These support the results of Ando et al

These support the results of Ando et al. (2009) and Li et al. (2011), which showed that areas with high-rise buildings have lower land surface temperatures than its surrounding areas with low-rise buildings such as residential houses, indicating large effects of urban geometry and land use/cover characteristics on UHIs.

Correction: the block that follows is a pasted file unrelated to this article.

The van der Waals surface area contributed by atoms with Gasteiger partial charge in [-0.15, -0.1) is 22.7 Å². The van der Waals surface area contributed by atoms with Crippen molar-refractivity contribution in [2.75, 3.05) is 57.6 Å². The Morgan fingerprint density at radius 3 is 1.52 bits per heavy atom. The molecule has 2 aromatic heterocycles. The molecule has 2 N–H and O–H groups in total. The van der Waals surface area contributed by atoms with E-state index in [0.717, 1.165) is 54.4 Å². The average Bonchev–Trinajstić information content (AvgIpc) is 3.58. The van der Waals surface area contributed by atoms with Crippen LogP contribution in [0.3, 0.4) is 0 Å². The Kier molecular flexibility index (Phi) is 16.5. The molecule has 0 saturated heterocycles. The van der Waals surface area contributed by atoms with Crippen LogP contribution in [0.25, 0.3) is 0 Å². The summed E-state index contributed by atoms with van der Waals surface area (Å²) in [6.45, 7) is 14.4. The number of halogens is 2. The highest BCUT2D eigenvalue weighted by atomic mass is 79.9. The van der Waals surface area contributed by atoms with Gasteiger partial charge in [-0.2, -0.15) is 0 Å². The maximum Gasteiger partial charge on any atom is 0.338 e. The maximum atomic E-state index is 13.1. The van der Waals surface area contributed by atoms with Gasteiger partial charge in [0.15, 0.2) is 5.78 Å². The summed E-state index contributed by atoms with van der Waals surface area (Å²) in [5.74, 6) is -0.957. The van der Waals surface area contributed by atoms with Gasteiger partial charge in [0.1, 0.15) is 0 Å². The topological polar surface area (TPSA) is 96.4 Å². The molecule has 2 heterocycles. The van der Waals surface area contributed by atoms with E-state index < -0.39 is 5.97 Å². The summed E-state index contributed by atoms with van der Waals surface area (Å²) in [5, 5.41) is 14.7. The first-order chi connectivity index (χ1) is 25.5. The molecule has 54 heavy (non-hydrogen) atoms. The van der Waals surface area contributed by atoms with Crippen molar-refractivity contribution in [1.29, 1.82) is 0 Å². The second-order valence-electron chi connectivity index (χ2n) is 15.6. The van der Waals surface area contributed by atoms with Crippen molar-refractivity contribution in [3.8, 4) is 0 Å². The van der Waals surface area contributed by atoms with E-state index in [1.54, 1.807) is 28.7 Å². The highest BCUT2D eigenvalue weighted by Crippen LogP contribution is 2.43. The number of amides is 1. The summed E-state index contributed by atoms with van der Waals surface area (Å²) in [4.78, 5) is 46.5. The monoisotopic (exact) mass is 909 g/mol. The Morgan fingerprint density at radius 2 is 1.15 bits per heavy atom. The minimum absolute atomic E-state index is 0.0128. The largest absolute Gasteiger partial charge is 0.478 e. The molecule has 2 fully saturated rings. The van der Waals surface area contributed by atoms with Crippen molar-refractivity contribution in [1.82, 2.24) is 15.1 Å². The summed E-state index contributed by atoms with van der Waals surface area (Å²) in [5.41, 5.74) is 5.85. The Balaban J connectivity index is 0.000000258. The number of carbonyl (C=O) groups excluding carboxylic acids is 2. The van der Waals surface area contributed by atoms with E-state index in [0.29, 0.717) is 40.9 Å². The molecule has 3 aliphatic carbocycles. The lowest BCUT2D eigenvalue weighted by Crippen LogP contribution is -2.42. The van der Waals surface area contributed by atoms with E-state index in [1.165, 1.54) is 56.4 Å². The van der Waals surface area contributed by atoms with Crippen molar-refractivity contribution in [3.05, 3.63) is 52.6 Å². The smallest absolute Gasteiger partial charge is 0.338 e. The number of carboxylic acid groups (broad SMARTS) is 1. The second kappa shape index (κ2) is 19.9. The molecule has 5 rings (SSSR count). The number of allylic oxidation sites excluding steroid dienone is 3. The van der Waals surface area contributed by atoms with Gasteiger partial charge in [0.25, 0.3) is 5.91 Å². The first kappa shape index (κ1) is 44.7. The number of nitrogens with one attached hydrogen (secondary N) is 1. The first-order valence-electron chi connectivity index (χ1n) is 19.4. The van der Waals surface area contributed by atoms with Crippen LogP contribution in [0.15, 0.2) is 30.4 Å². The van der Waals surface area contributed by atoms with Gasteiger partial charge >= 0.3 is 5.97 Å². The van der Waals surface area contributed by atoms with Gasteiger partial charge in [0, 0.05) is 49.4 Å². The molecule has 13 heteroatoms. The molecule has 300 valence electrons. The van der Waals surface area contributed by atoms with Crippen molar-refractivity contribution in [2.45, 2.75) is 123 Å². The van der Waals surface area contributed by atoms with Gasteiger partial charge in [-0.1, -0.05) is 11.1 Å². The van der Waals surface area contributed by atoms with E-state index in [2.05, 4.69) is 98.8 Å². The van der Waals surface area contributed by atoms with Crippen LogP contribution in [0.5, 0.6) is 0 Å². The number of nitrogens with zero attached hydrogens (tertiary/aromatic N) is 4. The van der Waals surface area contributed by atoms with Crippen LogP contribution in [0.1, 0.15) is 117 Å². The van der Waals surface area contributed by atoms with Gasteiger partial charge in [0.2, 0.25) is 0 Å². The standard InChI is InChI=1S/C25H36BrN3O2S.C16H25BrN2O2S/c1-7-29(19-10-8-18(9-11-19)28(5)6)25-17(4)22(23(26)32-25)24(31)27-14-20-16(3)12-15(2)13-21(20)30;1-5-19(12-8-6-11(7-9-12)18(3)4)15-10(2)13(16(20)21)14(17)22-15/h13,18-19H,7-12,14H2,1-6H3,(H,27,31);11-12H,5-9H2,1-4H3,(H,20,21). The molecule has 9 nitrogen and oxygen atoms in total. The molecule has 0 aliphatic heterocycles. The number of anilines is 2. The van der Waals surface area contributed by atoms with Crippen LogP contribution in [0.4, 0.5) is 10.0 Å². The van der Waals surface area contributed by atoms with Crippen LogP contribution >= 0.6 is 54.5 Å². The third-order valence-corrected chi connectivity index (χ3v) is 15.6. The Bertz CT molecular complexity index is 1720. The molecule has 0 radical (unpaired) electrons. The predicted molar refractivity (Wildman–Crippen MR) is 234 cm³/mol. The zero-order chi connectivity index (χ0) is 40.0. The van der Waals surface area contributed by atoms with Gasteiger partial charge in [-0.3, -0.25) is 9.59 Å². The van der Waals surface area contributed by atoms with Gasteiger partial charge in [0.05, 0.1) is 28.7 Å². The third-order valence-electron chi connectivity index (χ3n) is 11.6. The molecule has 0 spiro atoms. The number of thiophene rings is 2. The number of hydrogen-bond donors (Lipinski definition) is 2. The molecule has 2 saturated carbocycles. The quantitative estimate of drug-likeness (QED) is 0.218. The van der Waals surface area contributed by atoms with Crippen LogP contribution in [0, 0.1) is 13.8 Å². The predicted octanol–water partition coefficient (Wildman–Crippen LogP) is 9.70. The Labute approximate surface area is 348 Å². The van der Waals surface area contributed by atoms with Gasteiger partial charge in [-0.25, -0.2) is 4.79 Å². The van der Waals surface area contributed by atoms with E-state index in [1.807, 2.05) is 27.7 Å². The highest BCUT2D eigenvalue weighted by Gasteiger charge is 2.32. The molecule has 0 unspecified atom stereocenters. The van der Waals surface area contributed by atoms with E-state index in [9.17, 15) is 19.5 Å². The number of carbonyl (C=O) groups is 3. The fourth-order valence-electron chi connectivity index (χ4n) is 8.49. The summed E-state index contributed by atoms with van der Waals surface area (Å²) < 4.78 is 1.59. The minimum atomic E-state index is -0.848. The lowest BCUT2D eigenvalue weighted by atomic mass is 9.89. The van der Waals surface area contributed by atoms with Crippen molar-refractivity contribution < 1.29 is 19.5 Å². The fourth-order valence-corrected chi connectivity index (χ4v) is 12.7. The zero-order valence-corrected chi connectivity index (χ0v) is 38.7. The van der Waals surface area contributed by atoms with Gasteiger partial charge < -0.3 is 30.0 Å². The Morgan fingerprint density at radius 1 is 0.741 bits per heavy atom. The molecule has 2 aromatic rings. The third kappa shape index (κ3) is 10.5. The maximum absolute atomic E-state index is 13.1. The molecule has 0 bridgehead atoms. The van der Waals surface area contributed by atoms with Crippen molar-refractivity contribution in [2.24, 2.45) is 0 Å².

In Fig. 3, the lowest amount of TIR order Retigabine dihydrochloride can be seen in the area “C”, which contains a large green area and channels. In the east of this area, amounts of TIR energy increase again because land uses change to the office and commercial buildings (the area “D”). Compared with the area B, the normalized amounts of TIR energy in the eastern part of the area D are relatively large despite the similar land uses. The main reason is probably that there are few water surfaces in the area D. However, the normalized amounts of TIR energy in the western part of the area D are slightly smaller than those in the area B. This part corresponds to an urban renewal area in the west of the Tokyo Station, redeveloped during the past several years.